Nancy stated that, when Earl called for the Ford, "he said he wanted to take it and keep it""he told me he was going to take it to Mulberry and have Arlie [James] do some work on it." Earl likewise testified that "I told her [Nancy] I was going to take it to Mulberry""I was going to have some work done on it" by Arlie James. A short time later, Earl thought "the weekend of Decoration Day" 1959, he took the Ford to Mulberry and left it with Arlie. As to the "arrangements" between Earl and Arlie at that time, Arlie said "there was a little agreement; he [Earl] brought it down and said he wanted to leave it and get it out of the city and he wanted me to do a little work on it for him . . . ." The Ford thereafter remained in Mulberry until the date of accident, to wit, July 30, 1959. On that date, Gloria James (then twenty-five days short of her nineteenth birthday) had intended to take her father's (Arlie's) automobile for a trip to Fort Scott; but "there *659 was something wrong with it," so Arlie directed Gloria (without any request on her part) to take the Ford.

As a prerequisite to their principal contention (i. e., that Gloria was, at the time of accident, using the Ford with Nancy's permission), plaintiff's counsel make the prefatory assertion that, since there had been no assignment of the certificate of title to the Ford, Nancy remained "a coowner" of that vehicle after possession thereof had been delivered to Earl pursuant to the oral property settlement agreement, and that, as such "co-owner," Nancy had legal capacity and power to grant "permission" for use of the Ford, within the contemplation and meaning of the omnibus clause in the policy. Cf. Haynes v. Linder, Mo.App., 323 S.W.2d 505, 510(6).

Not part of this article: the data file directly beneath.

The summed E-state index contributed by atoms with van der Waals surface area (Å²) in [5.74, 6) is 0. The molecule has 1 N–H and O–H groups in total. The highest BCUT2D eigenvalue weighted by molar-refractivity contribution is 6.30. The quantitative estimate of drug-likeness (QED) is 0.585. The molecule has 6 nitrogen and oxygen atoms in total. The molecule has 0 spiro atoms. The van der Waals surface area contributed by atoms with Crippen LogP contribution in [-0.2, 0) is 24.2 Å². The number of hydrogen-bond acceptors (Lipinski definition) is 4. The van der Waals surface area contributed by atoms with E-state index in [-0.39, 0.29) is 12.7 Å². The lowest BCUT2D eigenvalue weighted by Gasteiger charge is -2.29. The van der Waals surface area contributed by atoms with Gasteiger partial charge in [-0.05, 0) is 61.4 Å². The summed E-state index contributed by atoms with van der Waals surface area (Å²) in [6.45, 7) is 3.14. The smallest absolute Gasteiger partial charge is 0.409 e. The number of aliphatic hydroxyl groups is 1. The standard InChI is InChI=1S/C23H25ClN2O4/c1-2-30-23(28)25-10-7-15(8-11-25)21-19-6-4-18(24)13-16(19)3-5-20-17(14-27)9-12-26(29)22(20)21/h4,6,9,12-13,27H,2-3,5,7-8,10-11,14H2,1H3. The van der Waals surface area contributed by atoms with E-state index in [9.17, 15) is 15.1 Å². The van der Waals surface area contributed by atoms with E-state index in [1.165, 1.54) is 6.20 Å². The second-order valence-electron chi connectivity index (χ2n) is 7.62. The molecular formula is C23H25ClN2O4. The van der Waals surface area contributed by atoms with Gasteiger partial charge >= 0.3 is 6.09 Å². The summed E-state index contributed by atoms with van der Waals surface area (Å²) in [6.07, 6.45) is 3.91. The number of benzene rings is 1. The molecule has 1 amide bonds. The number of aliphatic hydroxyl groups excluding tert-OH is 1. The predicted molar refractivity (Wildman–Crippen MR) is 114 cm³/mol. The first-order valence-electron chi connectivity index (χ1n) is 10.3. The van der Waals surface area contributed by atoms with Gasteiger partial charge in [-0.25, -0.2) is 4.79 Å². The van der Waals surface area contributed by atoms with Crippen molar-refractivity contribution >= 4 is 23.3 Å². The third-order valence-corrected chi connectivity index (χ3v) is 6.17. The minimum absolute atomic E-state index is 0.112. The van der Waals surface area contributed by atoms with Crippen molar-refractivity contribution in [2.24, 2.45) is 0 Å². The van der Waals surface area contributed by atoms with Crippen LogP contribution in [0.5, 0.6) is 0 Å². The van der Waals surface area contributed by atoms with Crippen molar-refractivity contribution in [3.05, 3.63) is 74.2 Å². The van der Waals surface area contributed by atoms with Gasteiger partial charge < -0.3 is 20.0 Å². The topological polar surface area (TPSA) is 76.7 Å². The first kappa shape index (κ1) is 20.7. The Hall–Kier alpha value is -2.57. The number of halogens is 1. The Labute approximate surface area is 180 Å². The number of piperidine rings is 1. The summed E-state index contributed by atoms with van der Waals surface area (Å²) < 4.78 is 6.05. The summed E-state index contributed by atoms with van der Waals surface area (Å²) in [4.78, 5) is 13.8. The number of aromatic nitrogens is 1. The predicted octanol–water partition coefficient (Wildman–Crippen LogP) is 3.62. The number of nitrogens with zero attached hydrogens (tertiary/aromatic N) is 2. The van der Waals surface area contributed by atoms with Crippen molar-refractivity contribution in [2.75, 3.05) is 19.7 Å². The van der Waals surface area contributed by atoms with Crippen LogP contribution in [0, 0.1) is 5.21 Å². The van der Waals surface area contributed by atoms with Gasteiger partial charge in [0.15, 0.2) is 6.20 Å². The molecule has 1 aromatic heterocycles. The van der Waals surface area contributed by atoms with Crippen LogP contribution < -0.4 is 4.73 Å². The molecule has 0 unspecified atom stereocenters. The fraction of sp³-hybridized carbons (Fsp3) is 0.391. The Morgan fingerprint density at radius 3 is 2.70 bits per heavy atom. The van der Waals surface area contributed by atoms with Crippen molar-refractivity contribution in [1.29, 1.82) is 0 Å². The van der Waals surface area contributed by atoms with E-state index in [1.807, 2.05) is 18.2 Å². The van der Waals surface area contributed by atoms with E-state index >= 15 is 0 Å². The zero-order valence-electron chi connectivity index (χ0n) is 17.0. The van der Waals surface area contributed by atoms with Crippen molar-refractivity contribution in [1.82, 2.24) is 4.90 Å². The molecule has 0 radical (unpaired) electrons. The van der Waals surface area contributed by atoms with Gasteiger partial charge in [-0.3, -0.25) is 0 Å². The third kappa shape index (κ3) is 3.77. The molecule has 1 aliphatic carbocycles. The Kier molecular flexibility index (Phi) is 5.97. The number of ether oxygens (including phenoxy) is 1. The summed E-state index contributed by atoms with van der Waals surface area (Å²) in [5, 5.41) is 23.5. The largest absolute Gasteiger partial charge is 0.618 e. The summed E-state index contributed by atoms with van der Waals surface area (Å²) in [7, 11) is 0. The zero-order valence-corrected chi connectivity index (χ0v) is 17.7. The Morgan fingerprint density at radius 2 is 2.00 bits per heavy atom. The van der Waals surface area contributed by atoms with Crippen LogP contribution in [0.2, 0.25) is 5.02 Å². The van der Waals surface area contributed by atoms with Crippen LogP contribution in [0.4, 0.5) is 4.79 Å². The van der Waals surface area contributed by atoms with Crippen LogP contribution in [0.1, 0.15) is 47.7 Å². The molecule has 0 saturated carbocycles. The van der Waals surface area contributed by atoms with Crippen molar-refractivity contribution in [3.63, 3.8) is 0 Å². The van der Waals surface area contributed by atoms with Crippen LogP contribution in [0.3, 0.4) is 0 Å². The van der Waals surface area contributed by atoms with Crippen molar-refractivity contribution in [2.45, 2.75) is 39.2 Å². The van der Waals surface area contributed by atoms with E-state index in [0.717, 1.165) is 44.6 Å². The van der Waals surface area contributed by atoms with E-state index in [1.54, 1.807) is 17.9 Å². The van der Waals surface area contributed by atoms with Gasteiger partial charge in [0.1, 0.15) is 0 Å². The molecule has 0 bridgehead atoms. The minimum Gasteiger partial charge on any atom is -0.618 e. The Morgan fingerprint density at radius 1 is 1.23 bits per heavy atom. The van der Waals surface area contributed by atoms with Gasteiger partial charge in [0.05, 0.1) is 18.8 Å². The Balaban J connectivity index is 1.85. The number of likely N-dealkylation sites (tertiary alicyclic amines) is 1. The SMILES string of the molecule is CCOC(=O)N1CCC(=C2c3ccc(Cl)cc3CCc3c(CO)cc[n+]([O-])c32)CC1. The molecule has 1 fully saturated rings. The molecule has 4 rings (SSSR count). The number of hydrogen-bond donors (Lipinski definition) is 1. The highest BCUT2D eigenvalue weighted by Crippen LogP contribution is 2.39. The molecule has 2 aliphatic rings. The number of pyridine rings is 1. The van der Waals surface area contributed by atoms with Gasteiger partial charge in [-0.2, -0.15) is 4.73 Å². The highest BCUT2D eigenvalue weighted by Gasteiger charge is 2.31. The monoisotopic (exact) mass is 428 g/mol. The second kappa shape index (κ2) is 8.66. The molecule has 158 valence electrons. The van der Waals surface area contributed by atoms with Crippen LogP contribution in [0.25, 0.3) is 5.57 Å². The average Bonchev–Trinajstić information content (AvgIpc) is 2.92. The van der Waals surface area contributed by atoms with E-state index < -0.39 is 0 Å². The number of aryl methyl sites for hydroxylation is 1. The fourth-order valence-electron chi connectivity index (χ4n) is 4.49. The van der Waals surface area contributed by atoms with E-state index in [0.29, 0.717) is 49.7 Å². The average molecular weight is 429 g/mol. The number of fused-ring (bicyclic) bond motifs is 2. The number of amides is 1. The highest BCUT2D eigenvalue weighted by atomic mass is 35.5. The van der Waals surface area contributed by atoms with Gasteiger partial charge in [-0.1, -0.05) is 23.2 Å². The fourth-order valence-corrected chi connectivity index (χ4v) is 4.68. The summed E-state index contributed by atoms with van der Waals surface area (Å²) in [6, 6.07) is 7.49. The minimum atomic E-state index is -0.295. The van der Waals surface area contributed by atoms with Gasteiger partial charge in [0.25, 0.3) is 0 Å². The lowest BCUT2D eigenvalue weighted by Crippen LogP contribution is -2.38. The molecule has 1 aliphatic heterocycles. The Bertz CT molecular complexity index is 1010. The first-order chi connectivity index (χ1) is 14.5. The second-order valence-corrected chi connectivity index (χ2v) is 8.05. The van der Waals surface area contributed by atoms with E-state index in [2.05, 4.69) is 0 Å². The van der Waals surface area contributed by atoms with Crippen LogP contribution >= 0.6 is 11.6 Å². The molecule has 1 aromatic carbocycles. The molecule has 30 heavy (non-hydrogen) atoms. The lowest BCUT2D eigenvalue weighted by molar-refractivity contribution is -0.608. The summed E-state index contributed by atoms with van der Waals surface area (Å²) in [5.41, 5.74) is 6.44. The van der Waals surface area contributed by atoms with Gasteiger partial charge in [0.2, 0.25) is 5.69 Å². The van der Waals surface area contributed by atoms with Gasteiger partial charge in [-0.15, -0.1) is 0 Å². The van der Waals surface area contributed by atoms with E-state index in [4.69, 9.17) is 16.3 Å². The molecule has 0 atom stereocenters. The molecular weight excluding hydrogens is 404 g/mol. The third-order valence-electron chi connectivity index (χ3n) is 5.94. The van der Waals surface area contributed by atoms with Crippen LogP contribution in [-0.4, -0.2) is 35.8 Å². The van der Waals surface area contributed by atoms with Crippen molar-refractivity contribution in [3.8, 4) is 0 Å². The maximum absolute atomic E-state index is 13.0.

Actually, the effect of the divorce decree of December 3, 1958, upon the title to the Ford was to convert the tenancy by the entirety into a tenancy in common and to vest each of the divorced spouses with an undivided one-half interest in the Ford. Durr v. Vick, Mo., 345 S.W.2d 165, 169(4); Gardine v. Cottey, 360 Mo. 681, 230 S.W.2d 731, 738(5), 18 A.L.R.2d 1100; Mack v. Mack, Mo.App., 286 S.W.2d 385, 388(1). If (as is by no means clear from the record) the parties to the oral settlement agreement had undertaken thereby to convey legal title to the Ford to Earl, the agreement certainly would have been ineffectual to have accomplished that purpose. Sec. 301.210; Kelso v. Kelso, Mo., 306 S.W.2d 534, 538-539(5,6), 71 A.L.R.2d 258; M.F.A. Cooperative Ass'n. of Mansfield v. Murray, Mo.App., 365 S.W.2d 279, 286, and cases cited in footnote 5. Nevertheless, it was competent for Earl and Nancy, as tenants in common, to agree that one of them should have sole or exclusive possession of the Ford [86 C.J.S. Tenancy in Common § 25, loc. cit. 384; Slade v. Louis Hornick Co., 189 Misc. 104, 71 N.Y.S.2d 302, 303(2); Stanley v. Cox, 253 N.C. 620, 117 S.E.2d 826, 836(11); Garrett v. McAtee, 195 Ark. 1123, 115 S.W.2d 1092]; and this they undoubtedly did. As we commented in Allstate Insurance Co. v. Hartford Acc. & Ind. Co., Mo.App., 311 S.W.2d 41, 47, "we have no doubt that in a proper transaction the legal title of a motor vehicle may be separated from the right of possession and, for that matter, the right of control of such vehicle."